One of the most studied variants, known as rs9939609, has a risk allele correlated with up to a 1.67-fold greater risk for obesity. On average, those with 2 copies of the risk allele were 6.5 pounds (3 kg) heavier than those without (7). Through FTO’s effect on obesity risk, it has also been associated with up to a 1.55-fold greater risk in type-2 diabetes (8). Although most studies have been done on European Caucasian ancestries, one study did find the association in Japanese, yet it was not seen in Chinese Han populations (9-10).

Another variant, rs1121980, commonly inherited with aforementioned rs9939609, is the strongest associated risk variant for early-onset obesity with up to a 2.76-fold greater risk (11). Although each variant contributes little to overall BMI, the effect from FTO still contributes greatly to the development of obesity from early childhood onward (12).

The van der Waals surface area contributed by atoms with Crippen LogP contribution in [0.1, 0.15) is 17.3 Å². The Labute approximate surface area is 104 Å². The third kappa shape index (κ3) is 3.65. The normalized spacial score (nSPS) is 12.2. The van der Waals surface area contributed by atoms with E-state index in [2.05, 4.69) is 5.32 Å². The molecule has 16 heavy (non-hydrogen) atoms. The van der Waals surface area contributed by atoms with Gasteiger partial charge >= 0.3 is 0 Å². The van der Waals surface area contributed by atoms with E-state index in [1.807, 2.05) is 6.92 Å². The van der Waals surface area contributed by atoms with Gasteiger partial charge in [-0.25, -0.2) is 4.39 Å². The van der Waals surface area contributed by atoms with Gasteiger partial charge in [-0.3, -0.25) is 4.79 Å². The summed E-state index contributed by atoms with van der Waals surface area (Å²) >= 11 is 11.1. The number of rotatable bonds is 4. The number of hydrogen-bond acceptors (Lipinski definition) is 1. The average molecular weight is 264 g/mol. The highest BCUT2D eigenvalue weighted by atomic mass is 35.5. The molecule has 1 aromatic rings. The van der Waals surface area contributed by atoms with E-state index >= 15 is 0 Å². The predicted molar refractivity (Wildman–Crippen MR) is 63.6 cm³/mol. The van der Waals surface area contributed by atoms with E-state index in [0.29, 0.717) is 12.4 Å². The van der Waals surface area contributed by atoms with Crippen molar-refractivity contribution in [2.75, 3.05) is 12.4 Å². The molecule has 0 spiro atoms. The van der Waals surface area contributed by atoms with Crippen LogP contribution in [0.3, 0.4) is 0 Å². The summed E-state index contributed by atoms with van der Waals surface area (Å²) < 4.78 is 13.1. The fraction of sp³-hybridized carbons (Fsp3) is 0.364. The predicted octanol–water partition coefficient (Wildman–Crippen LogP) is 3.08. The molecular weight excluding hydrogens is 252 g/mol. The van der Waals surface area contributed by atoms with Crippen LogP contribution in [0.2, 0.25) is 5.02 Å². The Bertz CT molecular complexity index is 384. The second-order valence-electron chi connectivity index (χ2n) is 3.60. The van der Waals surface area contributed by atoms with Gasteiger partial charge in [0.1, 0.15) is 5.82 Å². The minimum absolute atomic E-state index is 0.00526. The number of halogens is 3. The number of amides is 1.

FTO Variant

Risk Allele


Obesity Risk



European Caucasian Ancestry

Japanese Ancestry

TT - Normal risk for obesity and diabetes

AT - 1.32x greater risk for obesity and 1.31x risk for type 2 diabetes

AA - 1.67x greater risk for obesity and 1.55x risk for type 2 diabetes



European Caucasian Ancestry

Japanese Ancestry

AA - Normal risk for obesity

AT - 1.67x greater risk for early-onset obesity

TT - 2.76x greater risk for early-onset obesity


The Battle Against Obesity

You’ve heard it before, diet and exercise is your one-two punch in the fight against obesity and weight gain. However in this case particular, exercise has been found to be the vital remedy to the ill-effects of FTO risk alleles. In a large meta-analysis of over 200,000 adults from 45 studies, researchers found that physical exercise alone was associated with reduced risk of obesity by 30% (13). They also showed that having the genetic predisposition for obesity does not reduce the ability to lose weight

In summary, the FTO gene represents the strongest genetic risk factor for obesity to date. It shows that predispositions for obesity is inheritable but it’s also a little complex. If you’re a carrier for the FTO gene, it doesn’t have to determine your fate. You can gain control of your energy balance and completely negate the effects of FTO with exercise and a healthier lifestyle. As with many things, your genetics play a role, but they never tell the full story; that’s for you only to decide.